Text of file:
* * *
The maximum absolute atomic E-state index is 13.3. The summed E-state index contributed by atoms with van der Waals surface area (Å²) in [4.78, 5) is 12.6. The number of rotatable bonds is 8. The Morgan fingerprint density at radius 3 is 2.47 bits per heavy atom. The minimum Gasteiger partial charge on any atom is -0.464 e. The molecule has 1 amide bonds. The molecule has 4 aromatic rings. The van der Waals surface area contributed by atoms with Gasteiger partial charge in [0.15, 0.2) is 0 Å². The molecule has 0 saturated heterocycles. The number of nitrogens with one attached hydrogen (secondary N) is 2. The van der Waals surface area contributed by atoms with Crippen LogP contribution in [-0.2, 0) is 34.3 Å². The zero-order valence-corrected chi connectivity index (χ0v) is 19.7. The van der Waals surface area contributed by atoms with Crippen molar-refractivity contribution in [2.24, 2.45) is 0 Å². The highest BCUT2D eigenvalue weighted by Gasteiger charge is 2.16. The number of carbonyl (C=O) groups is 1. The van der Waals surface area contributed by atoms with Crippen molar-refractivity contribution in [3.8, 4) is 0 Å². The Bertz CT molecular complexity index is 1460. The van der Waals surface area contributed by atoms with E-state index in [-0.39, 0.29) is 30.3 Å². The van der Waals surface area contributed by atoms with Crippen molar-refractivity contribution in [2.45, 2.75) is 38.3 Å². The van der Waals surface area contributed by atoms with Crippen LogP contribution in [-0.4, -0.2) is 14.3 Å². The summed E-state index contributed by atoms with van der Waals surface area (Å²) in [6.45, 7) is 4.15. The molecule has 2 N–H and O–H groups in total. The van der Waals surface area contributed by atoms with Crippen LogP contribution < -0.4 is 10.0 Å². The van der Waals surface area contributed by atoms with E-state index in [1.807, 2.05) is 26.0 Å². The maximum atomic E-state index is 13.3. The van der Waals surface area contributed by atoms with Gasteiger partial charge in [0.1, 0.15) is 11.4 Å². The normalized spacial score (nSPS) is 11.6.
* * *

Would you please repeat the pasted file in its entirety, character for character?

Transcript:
The maximum absolute atomic E-state index is 13.3. The summed E-state index contributed by atoms with van der Waals surface area (Å²) in [4.78, 5) is 12.6. The number of rotatable bonds is 8. The Morgan fingerprint density at radius 3 is 2.47 bits per heavy atom. The minimum Gasteiger partial charge on any atom is -0.464 e. The molecule has 1 amide bonds. The molecule has 4 aromatic rings. The van der Waals surface area contributed by atoms with Gasteiger partial charge in [0.15, 0.2) is 0 Å². The molecule has 0 saturated heterocycles. The number of nitrogens with one attached hydrogen (secondary N) is 2. The van der Waals surface area contributed by atoms with Crippen LogP contribution in [-0.2, 0) is 34.3 Å². The zero-order valence-corrected chi connectivity index (χ0v) is 19.7. The van der Waals surface area contributed by atoms with Crippen molar-refractivity contribution in [2.24, 2.45) is 0 Å². The highest BCUT2D eigenvalue weighted by Gasteiger charge is 2.16. The number of carbonyl (C=O) groups is 1. The van der Waals surface area contributed by atoms with Crippen molar-refractivity contribution in [3.8, 4) is 0 Å². The Bertz CT molecular complexity index is 1460. The van der Waals surface area contributed by atoms with E-state index in [-0.39, 0.29) is 30.3 Å². The van der Waals surface area contributed by atoms with Crippen molar-refractivity contribution in [2.45, 2.75) is 38.3 Å². The van der Waals surface area contributed by atoms with Crippen LogP contribution in [-0.4, -0.2) is 14.3 Å². The summed E-state index contributed by atoms with van der Waals surface area (Å²) in [6.45, 7) is 4.15. The molecule has 2 N–H and O–H groups in total. The van der Waals surface area contributed by atoms with Crippen LogP contribution < -0.4 is 10.0 Å². The van der Waals surface area contributed by atoms with E-state index in [1.807, 2.05) is 26.0 Å². The maximum atomic E-state index is 13.3. The van der Waals surface area contributed by atoms with Gasteiger partial charge in [0.1, 0.15) is 11.4 Å². The normalized spacial score (nSPS) is 11.6.